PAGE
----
Does he know when he is being a hypocrite?
Is he aware of his hypocrisy? Formal logic is one of those categories of knowledge that is very hard to come by. I taught argumentation and debate at both the undergraduate and graduate level and I all-too-infrequently sensed that very many of the students were getting it. That might have been because of limitation in my teaching skills, but there is no doubt that in general students don’t enjoy, and certainly few grasp, the fundamentals of formal logic.
To avoid hypocrisy requires the tools of logic. One of the key ingredients is the syllogism. Syllogistic reasoning is deductive and involved in something like this (sort of): All human being are mammals. Mervin is a human being. Therefore Mervin is a mammal. Pretty simple stuff, and true. If you are reading this, take it from me, you are a mammal. Okay, if this statement jimmied your jammer, you are a clever devil and indeed onto something. Nothing in my example syllogism said anything about reading. We would need another premise or two to get to that. But you know it is true. If you don’t…were you one of my students?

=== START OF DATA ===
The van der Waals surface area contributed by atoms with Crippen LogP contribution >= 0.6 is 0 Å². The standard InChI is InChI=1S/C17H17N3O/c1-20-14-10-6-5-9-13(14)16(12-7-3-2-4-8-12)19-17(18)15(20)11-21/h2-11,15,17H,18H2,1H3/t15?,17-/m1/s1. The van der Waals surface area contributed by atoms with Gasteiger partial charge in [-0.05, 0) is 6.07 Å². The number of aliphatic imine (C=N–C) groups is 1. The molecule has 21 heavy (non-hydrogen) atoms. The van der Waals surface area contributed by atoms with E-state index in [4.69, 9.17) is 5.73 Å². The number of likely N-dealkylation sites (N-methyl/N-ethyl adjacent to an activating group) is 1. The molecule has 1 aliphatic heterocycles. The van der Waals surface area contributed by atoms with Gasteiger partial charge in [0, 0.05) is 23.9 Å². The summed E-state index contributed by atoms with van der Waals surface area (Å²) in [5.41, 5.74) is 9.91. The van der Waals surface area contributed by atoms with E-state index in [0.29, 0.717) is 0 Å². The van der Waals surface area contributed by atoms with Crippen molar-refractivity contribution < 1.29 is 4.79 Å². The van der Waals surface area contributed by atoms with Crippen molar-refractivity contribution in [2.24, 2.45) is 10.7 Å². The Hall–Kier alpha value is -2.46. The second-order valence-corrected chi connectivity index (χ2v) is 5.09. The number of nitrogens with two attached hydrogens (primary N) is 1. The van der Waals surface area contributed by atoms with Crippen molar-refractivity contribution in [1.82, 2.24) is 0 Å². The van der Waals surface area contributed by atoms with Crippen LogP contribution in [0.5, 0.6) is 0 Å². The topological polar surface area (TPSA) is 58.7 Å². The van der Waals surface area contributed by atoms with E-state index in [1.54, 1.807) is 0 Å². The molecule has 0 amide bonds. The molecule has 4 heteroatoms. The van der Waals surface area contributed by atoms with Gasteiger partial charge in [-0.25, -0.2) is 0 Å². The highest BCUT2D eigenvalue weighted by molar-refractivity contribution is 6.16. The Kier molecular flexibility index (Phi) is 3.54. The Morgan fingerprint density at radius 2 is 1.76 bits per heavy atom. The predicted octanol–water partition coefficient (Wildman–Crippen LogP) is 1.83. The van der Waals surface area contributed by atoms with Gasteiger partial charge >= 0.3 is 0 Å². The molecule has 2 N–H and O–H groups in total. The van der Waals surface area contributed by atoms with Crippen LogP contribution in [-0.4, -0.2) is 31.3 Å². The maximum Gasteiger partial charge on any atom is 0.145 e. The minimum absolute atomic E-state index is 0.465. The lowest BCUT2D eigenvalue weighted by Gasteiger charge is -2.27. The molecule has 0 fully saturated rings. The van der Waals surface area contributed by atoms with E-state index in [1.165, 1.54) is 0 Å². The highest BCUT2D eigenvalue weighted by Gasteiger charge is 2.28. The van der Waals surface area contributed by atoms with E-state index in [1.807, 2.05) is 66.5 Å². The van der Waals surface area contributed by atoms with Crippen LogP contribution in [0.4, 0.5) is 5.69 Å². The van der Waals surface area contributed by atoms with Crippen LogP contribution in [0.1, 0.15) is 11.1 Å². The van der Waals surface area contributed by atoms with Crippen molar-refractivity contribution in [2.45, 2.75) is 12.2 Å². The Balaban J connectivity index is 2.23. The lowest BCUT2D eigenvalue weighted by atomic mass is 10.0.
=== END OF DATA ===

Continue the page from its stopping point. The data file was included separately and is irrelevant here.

If there is self-awareness, is the hypocrisy a strategy?
Not being aware of their hypocrisy, or that hypocrisy destroys credibility among those who are aware of it and despise it, is likely existent only among people with less education. Those more educated are likely to know what they are doing. That is, they know they are talking out of both sides of their mouth. Thus it must be a strategy.
At this point I am relying primarily on logic and reason; I have no empirical evidence about who does and who does not understand hypocrisy, nor can I speak with any scientific authority on what self-aware hypocrites are up to. I can only guess. But of course my guess is predicated upon nearly a lifetime of observing, studying and experimenting with human beings’ beliefs, attitudes and behavior at the highest formal research levels.